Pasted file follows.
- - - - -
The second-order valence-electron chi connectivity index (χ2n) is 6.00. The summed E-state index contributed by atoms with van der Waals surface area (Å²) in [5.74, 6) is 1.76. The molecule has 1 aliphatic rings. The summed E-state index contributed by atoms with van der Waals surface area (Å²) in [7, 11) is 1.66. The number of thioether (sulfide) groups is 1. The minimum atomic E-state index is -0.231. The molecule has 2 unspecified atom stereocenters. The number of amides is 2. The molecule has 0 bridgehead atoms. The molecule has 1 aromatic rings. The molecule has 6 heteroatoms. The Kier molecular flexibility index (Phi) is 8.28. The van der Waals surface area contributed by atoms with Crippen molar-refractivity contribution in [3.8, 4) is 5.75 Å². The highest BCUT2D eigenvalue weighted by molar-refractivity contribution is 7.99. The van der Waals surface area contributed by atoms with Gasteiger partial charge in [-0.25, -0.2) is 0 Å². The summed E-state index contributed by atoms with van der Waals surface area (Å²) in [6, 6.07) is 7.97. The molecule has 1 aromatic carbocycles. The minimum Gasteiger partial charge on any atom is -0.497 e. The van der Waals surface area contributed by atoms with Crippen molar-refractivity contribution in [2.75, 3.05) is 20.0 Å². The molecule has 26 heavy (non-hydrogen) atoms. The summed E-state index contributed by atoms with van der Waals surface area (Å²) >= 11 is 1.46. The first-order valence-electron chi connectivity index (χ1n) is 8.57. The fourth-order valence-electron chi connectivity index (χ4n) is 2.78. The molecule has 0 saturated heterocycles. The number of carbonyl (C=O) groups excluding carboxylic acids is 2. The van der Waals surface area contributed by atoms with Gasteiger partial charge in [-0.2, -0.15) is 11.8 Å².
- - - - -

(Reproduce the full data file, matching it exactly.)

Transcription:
The second-order valence-electron chi connectivity index (χ2n) is 6.00. The summed E-state index contributed by atoms with van der Waals surface area (Å²) in [5.74, 6) is 1.76. The molecule has 1 aliphatic rings. The summed E-state index contributed by atoms with van der Waals surface area (Å²) in [7, 11) is 1.66. The number of thioether (sulfide) groups is 1. The minimum atomic E-state index is -0.231. The molecule has 2 unspecified atom stereocenters. The number of amides is 2. The molecule has 0 bridgehead atoms. The molecule has 1 aromatic rings. The molecule has 6 heteroatoms. The Kier molecular flexibility index (Phi) is 8.28. The van der Waals surface area contributed by atoms with Crippen molar-refractivity contribution in [3.8, 4) is 5.75 Å². The highest BCUT2D eigenvalue weighted by molar-refractivity contribution is 7.99. The van der Waals surface area contributed by atoms with Gasteiger partial charge in [-0.25, -0.2) is 0 Å². The summed E-state index contributed by atoms with van der Waals surface area (Å²) in [6, 6.07) is 7.97. The molecule has 1 aromatic carbocycles. The minimum Gasteiger partial charge on any atom is -0.497 e. The van der Waals surface area contributed by atoms with Crippen molar-refractivity contribution in [2.75, 3.05) is 20.0 Å². The molecule has 26 heavy (non-hydrogen) atoms. The summed E-state index contributed by atoms with van der Waals surface area (Å²) >= 11 is 1.46. The first-order valence-electron chi connectivity index (χ1n) is 8.57. The fourth-order valence-electron chi connectivity index (χ4n) is 2.78. The molecule has 0 saturated heterocycles. The number of carbonyl (C=O) groups excluding carboxylic acids is 2. The van der Waals surface area contributed by atoms with Gasteiger partial charge in [-0.2, -0.15) is 11.8 Å².